But Von Tunzelmann is not prejudiced in her assessment. Indeed she comes strongly to Mountbatten’s defence in the area for which he is most criticised – that he rushed the partitioning of India, ignored the interests of the Sikh minority on which partition had a disastrous effect and failed to respond to the resulting crisis. Von Tunzelmann provides a detailed, well-reasoned, five-page defence of Mountbatten.

Von Tunzelmann convincingly demonstrates that, without the benefit of hindsight, Mountbatten rightly ignored the realistically impossible; in deciding between unpalatable alternatives, he chose courses that incurred the least destruction; he followed the advice of those who knew better or in whose interests he was charged to act; and where he did act it is difficult to argue that he could have done more. She also argues that the criticisms are based on faulty assumptions, the key one being the assumption that Mountbatten had the resources – time, money, men, arms, and public support – at his disposal to have acted otherwise. Altogether it is hard to see that the tragedy could have been avoided given the starting conditions and the interests involved.

Churchill is another whose reputation suffers in the book. When otherwise there was a clear mandate to move towards Indian independence, Churchill and a few of his cronies stood in everyone’s way. In fact, frankly, he comes off a little racist. But Churchill had to endure questioning of his position by Roosevelt at a time when the American public was in support of Indian independence and against participation in the European war. Churchill also participated in a secret correspondence with Jinnah, the influence of which may have been substantial.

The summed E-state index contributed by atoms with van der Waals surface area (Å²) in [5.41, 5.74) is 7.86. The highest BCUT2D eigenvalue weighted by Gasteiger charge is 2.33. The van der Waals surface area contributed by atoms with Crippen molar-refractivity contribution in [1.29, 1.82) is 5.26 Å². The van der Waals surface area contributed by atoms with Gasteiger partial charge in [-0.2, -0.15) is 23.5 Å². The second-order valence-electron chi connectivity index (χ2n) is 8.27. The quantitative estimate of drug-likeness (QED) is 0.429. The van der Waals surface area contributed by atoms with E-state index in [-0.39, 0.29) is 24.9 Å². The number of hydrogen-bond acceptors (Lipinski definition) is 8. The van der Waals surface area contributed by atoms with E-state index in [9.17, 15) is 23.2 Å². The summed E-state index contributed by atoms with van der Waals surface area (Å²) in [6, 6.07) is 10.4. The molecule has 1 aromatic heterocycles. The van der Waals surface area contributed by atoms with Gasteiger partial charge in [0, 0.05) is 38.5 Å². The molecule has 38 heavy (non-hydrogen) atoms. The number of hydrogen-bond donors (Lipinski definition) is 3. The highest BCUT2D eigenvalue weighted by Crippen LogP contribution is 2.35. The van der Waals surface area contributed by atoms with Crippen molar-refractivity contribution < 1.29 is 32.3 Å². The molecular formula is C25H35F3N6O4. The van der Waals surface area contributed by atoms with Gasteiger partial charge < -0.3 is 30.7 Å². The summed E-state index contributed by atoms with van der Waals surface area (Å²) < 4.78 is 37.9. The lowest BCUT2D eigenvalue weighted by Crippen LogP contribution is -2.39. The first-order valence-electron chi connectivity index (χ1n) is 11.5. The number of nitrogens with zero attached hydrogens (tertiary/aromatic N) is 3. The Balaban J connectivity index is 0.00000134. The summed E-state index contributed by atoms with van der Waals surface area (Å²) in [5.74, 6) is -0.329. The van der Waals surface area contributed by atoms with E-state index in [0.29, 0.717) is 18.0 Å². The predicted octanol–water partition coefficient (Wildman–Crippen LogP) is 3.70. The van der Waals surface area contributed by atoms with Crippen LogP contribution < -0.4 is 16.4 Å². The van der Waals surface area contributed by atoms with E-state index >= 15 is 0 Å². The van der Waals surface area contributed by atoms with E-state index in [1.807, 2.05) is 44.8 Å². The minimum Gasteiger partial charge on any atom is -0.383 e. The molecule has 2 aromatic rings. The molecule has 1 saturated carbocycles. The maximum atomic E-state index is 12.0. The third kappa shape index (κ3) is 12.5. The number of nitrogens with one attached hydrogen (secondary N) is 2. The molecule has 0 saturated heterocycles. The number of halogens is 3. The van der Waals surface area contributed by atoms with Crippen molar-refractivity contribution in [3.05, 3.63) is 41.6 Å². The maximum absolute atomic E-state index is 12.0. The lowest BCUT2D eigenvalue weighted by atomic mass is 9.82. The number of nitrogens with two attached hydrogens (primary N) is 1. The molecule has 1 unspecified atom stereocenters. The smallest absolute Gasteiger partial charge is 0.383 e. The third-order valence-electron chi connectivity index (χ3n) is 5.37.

This is one of the strengths of this book over others that cover the same period. While most books focus entirely on events within India and between Indian leaders and the British Government, Von Tunzelmann also considers the influence of the wider international context of American opinion and the formation of Cold War frontiers following the Second World War.

The most common criticism of Indian Summer is that it is too ‘gossipy’. I have three things to say to this; it is over-simplistic, it is mostly untrue and it is not unexpected.

I say the criticism is over-simplistic, because it ignores how history works. The path of history can be a bit like observing the course of a river from orbit as it makes its journey to the sea under the influence of gravity – a weak, long-range but undeniable force. Similarly, history can be seen as following an inevitable path guided by glacial changes in economics, demographics, scientific and technical advances. No individual or group, no matter how great and influential, can hope to stand against this force for long. Even those in tune with progression may have little impact if the world is not ready for it.

That being said, a river does not follow a clear, obvious path to the sea, but takes turns and deviations around obstacles and can make dramatic increases in flow or slow to a crawl. While long-term change may be inevitable, in the short-term individuals can have significant influence in how things turn out.

Influential people in history often turn out to be delightfully or tragically flawed. Often both. It is the historians task to examine these key individuals, their backgrounds, influences, prejudices and motivations. Some are progressive agents for change fighting against old traditions, others are conservatives fighting against inevitable change. Some are self-interested and some fight on behalf of others. All become all too human on closer examination. Naturally many are influenced, easily or otherwise, by others in their circle. All this is especially true of politics. Evidence of individuals being influenced by others they are intimate with, in private meetings and conversations, behind closed doors, should be included in a thorough history where possible and relevant and it is not ‘gossipy’ to do so!